Lost Horizon (1937)

There is a fragility to the precision of Frank Capra’s visual and narrative creations in Lost Horizon, establishing an order in the Eastern utopia of Shangri-La that is threatened by the arrival of cynical British expats, powerfully backing up this grand moral fable with potent mythological archetypes of paradise, innocence, and corruption.

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Scarface (1932)

Within the Prohibition era that Scarface is set, where a coward like Tony Camonte can reign supreme, violence is conducted with secrecy and treachery, intermittently rupturing Howard Hawk’s patient, brooding narrative with bursts of brutality and cutting right to the menacing heart of the gangster genre.

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Bride of Frankenstein (1935)

James Whale steps up the subtext, camp theatrics, and Gothic aesthetic in his sequel, Bride of Frankenstein, delivering not just a lynchpin of horror cinema, but a piece of film that feels even truer to his own humanistic and dramatic sensibilities.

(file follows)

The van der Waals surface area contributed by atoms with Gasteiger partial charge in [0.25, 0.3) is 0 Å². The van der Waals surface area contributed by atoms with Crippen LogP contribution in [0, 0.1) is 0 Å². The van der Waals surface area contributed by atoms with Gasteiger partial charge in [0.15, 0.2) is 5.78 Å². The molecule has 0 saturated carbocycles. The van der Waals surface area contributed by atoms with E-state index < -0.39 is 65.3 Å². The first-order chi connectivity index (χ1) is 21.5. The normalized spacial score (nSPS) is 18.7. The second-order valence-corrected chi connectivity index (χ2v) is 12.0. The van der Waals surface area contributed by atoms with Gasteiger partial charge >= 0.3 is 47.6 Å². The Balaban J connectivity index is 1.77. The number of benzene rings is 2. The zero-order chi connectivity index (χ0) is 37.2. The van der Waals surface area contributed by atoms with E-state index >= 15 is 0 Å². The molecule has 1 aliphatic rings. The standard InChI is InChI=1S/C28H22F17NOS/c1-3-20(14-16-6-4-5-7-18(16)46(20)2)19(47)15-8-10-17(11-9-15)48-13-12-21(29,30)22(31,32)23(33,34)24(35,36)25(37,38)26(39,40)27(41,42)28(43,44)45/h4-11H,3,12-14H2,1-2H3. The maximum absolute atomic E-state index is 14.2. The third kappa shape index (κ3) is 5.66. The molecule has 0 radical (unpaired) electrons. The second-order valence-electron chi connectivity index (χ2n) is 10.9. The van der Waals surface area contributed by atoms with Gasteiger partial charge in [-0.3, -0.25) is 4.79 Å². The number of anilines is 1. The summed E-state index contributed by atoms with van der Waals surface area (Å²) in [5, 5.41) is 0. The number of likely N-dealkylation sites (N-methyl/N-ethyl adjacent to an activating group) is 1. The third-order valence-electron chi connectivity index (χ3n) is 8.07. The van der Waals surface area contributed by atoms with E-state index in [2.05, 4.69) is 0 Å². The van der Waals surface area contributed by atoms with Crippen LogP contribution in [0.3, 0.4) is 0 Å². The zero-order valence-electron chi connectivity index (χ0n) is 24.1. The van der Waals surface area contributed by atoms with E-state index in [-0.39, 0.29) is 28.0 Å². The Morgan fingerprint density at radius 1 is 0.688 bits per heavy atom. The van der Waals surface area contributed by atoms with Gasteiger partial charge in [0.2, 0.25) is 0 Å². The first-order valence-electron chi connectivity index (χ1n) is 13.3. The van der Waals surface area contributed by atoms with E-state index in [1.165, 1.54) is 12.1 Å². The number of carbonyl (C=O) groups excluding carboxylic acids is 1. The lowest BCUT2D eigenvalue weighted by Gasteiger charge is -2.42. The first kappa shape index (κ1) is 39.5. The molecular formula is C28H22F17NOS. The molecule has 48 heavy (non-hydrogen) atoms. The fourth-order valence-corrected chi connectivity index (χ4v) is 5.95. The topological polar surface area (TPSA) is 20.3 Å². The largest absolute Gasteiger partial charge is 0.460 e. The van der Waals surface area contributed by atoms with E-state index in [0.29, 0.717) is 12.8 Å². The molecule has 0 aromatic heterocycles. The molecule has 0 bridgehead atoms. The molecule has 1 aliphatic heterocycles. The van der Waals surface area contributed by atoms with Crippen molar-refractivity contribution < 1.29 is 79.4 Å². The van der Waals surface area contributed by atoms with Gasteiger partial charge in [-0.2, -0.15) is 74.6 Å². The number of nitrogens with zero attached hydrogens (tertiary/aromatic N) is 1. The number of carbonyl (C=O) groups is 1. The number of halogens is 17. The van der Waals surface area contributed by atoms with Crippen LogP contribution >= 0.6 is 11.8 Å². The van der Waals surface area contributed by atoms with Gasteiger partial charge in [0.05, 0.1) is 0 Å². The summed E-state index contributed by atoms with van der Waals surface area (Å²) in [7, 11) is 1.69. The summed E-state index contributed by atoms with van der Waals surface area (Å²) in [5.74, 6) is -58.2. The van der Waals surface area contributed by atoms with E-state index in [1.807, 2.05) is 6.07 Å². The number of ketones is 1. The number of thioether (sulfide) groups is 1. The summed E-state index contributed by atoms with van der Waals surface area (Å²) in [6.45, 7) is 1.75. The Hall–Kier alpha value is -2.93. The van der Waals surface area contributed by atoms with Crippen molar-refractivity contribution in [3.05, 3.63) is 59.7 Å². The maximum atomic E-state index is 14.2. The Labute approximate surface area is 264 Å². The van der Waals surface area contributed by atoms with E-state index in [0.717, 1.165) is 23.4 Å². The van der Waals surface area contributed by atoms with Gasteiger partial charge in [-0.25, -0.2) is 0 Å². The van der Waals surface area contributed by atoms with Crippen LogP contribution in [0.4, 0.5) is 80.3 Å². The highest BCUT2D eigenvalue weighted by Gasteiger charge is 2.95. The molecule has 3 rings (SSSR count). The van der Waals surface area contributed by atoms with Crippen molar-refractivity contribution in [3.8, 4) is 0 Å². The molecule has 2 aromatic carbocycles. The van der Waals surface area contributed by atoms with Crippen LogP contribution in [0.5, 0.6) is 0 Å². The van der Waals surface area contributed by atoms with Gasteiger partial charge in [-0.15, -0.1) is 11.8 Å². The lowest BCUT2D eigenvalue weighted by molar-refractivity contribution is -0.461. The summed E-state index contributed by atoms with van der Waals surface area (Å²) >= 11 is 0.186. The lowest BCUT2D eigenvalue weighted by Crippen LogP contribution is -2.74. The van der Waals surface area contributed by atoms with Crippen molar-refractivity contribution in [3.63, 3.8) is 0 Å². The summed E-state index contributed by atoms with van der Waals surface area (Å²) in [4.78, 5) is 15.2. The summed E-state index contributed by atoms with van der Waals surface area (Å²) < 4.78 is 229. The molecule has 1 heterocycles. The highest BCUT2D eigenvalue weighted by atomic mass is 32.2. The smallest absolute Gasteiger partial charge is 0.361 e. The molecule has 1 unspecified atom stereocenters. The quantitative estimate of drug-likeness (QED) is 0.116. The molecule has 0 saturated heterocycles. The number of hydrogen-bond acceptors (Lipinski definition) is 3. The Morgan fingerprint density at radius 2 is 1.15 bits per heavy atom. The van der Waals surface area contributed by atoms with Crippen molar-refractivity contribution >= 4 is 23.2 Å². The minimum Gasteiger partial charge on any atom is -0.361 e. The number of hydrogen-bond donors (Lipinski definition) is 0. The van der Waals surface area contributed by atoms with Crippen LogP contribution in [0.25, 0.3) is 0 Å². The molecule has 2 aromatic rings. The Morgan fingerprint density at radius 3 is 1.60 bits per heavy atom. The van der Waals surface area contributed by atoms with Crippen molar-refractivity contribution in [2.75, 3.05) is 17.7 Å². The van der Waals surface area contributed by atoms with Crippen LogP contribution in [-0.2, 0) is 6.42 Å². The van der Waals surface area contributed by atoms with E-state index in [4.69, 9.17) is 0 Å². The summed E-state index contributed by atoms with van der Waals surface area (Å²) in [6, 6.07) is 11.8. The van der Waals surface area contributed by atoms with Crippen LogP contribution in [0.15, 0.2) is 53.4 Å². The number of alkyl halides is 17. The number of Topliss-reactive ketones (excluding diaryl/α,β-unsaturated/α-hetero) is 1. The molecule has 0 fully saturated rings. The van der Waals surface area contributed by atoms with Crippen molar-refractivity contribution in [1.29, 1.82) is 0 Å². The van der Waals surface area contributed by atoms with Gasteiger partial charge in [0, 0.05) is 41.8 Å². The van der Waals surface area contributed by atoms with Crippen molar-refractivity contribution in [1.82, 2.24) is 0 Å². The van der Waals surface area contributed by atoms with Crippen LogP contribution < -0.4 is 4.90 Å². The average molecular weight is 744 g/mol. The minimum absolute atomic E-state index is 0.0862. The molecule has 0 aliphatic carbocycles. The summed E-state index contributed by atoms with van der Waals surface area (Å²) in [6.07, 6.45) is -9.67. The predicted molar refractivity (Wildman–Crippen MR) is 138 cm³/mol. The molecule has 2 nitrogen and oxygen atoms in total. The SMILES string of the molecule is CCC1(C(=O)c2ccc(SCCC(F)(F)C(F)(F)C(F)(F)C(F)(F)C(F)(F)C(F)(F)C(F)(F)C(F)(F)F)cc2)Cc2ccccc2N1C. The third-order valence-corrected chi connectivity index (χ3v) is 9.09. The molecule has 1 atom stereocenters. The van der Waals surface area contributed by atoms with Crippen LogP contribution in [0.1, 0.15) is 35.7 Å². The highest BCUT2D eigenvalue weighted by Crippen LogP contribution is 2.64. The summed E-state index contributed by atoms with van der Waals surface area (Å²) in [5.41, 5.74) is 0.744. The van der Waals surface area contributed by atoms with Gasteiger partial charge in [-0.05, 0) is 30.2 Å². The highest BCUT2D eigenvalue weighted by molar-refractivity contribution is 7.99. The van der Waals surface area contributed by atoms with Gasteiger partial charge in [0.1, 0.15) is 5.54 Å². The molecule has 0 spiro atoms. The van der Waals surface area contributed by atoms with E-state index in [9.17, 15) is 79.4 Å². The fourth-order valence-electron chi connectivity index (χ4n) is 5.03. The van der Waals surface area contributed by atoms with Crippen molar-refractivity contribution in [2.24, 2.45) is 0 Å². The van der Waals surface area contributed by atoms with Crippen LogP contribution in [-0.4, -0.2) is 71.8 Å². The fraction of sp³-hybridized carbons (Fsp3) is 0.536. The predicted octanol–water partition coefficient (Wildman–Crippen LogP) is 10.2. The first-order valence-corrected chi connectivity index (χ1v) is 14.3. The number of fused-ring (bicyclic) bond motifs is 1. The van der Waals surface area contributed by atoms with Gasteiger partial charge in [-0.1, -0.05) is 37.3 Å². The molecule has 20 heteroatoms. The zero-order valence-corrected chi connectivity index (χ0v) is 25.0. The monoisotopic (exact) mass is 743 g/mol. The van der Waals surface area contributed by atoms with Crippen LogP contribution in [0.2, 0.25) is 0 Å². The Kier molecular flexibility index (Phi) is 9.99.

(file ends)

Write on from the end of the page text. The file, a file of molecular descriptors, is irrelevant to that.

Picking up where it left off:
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Le Jour se Leve (1939)

As a man driven to murder reminisces on the sequence of events that has led to this moment, Marcel Carne constructs a bitterly nostalgic narrative through masterful tracking shots and expressionist lighting, turning Le Jour se Leve into an indelibly moving portrait of France’s lost innocence as it heads into World War II.

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Ninotchka (1939)

It takes a director as known for his sophisticated “touch” as Ernst Lubitsch to smoothly integrate Greta Garbo’s brilliantly blunt deadpan into such an elegantly blossoming romance, thereby creating one of the great comedic characters of the 1930s in Ninotchka.

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Wuthering Heights (1939)

With a rigorous dedication to turning the Gothic architecture of Wuthering Heights into its own eerie character, William Wyler cuts right to the heart of Emily Brontë’s classic novel, submerging his tragic paramours in a ghostly melancholy that haunts them through life and death.

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